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I am reading scala in action (manning edition) and there is a chapter on this pattern with a code sample:

class PureSquare(val side: Int) {
def newSide(s: Int): PureSquare = new PureSquare(s)
def area = side * side
}

The book has a link supposed to explain the pattern. Unfortunately, the link is broken and I can't find it.

Would someone be able to explain this pattern and how this piece of code is supposed to work?

Because I don't see how newSide is called when calling the area function.

Thank you

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1 Answer 1

up vote 5 down vote accepted

You're right: newSide doesn't directly change the area, but it creates a new PureSquare with a different side length.

It's meant to show how to work with purely functional objects (with no mutable internal state) while coping with the need to make changes within our program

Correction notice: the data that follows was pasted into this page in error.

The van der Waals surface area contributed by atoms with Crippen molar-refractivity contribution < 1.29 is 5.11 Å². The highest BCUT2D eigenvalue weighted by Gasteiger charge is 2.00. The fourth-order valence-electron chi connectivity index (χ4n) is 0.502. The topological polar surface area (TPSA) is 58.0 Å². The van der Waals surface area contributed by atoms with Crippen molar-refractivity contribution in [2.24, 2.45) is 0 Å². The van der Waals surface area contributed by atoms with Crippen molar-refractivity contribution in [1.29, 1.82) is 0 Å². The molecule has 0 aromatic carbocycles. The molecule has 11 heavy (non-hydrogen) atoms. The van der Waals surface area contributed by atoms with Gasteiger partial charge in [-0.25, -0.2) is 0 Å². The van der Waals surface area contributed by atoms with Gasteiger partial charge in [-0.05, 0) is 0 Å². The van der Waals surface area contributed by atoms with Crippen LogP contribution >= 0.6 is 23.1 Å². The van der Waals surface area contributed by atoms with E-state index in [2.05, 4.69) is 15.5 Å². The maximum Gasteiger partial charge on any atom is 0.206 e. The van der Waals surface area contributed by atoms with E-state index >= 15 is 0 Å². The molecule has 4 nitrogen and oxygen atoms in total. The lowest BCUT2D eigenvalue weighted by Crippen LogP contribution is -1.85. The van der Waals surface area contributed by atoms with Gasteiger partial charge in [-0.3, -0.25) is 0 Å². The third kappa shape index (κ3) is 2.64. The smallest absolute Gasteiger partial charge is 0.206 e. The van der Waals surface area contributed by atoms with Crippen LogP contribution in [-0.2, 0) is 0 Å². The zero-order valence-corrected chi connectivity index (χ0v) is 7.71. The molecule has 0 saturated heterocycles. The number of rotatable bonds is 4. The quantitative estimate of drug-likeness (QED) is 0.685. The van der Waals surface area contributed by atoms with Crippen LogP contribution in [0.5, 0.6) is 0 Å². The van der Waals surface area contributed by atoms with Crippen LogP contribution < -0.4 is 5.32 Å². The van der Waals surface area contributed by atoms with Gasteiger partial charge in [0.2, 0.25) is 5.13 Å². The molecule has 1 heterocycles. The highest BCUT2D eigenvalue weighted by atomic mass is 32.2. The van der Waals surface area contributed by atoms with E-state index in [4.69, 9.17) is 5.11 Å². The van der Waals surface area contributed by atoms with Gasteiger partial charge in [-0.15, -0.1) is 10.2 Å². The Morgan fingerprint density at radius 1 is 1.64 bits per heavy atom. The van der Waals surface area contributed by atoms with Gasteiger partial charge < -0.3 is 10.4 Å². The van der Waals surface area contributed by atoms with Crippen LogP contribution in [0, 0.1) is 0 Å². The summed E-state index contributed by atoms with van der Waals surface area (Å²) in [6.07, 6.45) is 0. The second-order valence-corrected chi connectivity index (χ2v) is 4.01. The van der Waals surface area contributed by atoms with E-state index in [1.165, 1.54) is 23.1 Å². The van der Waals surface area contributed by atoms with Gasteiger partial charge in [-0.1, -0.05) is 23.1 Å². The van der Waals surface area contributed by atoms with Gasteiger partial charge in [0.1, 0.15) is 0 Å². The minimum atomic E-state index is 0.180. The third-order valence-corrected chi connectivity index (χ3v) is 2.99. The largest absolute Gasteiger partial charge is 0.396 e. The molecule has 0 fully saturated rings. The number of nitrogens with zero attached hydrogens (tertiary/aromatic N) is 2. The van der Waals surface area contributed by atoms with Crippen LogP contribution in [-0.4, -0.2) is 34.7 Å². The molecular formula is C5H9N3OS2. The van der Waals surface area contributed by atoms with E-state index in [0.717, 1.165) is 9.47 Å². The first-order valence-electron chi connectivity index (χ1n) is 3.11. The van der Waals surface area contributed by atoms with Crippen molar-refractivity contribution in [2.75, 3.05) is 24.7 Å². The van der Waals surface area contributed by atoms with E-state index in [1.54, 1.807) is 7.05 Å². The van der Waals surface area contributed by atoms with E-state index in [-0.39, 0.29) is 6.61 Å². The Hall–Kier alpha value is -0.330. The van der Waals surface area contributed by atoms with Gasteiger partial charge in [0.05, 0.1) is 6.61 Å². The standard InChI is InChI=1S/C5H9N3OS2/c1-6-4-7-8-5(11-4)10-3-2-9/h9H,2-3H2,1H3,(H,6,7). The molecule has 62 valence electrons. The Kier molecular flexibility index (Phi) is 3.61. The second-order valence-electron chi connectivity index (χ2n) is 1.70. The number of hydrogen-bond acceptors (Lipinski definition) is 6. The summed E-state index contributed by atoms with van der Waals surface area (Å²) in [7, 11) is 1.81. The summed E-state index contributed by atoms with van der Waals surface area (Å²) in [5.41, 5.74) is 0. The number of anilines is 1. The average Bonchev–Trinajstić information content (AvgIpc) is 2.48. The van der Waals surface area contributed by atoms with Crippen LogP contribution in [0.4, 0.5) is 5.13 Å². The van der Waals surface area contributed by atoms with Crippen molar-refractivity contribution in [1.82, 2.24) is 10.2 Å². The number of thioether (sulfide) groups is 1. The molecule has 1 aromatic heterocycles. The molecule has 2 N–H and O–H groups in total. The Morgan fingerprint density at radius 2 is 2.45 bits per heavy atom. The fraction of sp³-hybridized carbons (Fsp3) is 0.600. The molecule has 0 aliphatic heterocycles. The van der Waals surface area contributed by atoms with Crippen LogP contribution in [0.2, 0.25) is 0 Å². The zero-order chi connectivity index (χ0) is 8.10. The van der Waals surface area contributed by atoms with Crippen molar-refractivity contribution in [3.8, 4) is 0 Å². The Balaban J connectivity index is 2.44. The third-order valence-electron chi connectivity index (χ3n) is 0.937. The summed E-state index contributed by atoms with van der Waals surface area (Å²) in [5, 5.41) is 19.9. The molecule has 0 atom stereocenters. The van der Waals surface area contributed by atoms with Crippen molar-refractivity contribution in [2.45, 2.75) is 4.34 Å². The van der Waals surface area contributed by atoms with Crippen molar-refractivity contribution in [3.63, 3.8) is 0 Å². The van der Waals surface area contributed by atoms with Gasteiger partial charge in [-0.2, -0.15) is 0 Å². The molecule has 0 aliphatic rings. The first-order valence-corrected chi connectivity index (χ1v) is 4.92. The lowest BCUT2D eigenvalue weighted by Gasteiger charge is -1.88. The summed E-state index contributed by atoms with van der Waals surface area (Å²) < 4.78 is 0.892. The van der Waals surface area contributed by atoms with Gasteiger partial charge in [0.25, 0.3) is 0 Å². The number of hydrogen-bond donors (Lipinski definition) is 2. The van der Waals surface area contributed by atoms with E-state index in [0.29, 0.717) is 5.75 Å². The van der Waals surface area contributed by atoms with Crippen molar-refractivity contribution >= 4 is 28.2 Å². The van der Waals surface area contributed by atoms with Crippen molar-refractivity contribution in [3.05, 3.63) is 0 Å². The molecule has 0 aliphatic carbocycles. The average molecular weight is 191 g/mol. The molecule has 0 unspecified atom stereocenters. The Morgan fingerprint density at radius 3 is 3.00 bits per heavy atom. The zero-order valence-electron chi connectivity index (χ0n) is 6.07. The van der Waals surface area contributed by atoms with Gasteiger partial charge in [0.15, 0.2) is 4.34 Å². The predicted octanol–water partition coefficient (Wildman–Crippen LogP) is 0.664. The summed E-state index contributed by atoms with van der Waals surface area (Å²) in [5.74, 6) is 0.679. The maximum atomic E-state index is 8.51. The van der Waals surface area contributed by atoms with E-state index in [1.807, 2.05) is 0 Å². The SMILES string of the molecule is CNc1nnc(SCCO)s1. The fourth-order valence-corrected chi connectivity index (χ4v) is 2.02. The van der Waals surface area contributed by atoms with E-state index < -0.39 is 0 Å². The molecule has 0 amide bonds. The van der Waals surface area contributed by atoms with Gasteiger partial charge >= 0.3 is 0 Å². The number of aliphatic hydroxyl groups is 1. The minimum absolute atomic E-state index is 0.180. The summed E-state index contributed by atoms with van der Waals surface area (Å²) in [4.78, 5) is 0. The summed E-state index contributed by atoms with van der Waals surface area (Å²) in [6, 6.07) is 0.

Using this pattern any object you create remains technically immutable but you can "simulate" changing the object by calling the proper method (in this case newSide)

An example worth 100 explanations

val square1 = new PureSquare(1)
assert(square1.area == 1)

//this is similar to changing the side of square1
val square2 = square1.newSide(2)

//and the area changes consequently
assert(square2.area == 4)
//while the original call is still referentially transparent [*]
assert(square1.area == 1)

[*] http://en.wikipedia.org/wiki/Referential_transparency_(computer_science)

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OK so each time you want to change the side, you have to call newSide which actually creates a new object, making the object immutable. thanks for your answer! –  unludo Sep 25 '13 at 8:58
2  
@unludo But anything with a reference to the old version will not see a change. This is actually seen as a good thing, since it allows sane concurrency, avoids synchronisation deadlocks and so on. –  itsbruce Sep 25 '13 at 15:52

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